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The Mediterranean Sea is a net result of colliding continents. Using a Pangaea and a Gondwanaland reconstruction and plate tectonic models, the authors describe the origin and evolution of the Mediterranean Sea. From the beginning of the gradual disappearance of the Tethys sea (which was the ancestor of part of the Mediterranean), concurrent with the beginning of the formation of the Alps, to approximately 5 m.y.B.P., the Mediterranean region has evolved through extreme change. Approximately 200 m.y.B.P., during the Jurassic, as a result of African and Eurasian plate movements (and subsequent microplate movement in surrounding areas), the Tethys began to contract, and by approximately 65 m.y.B.P., it was completely closed to form an inland sea, the Mediterranean.
Since that time, the Mediterranean Sea has progressively widened and deepened due to subsidence, rifting, and sea-floor subduction. The movements of the Iberian plate alternately closed and reopened the Mediterranean "gate" to the Atlantic Ocean. From approximately 12 m.y.B.P. to approximately 5.5 m.y.B.P., parts of the sea completely dried up and periodically refilled due to these movements. Massive evaporite deposits that covered parts of the sea floor to depths of as much as 2 km in places are striking evidence of these closed phases. However, in the future the geologic stability of the region could once again be shattered, plate movements could again close the Atlantic "gate," and parts of the Mediterranean could again become deserts.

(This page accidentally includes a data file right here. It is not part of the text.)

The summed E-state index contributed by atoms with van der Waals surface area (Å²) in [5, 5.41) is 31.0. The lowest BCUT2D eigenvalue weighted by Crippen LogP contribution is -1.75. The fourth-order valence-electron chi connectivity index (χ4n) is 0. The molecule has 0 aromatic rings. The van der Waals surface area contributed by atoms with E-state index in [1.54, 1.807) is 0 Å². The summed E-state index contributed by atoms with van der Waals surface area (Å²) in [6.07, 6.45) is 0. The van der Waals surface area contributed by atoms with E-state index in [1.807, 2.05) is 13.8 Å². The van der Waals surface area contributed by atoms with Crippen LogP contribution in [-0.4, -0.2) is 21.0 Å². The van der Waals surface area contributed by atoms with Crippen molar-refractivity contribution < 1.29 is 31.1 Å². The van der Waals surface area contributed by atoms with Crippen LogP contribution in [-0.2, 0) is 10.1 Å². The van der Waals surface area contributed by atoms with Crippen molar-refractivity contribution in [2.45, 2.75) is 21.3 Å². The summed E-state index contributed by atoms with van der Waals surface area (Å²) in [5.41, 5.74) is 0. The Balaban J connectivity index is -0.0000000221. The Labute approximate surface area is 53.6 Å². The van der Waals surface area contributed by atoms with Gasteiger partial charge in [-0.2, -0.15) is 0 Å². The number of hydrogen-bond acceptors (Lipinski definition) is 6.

Continuing research and probing of the depths of the sea will provide the data needed to better understand the plate movements of the past and guide us to the formulation of models of plate movements of the future. The study of such plate movements will also add to a better understanding of the deposition of sediments and the tectonics pertinent to the accumulation of petroleum. Views of the Mediterranean from space show an interesting perspective of the geologic setting and provide additional clues to areas of potential petroleum deposits.
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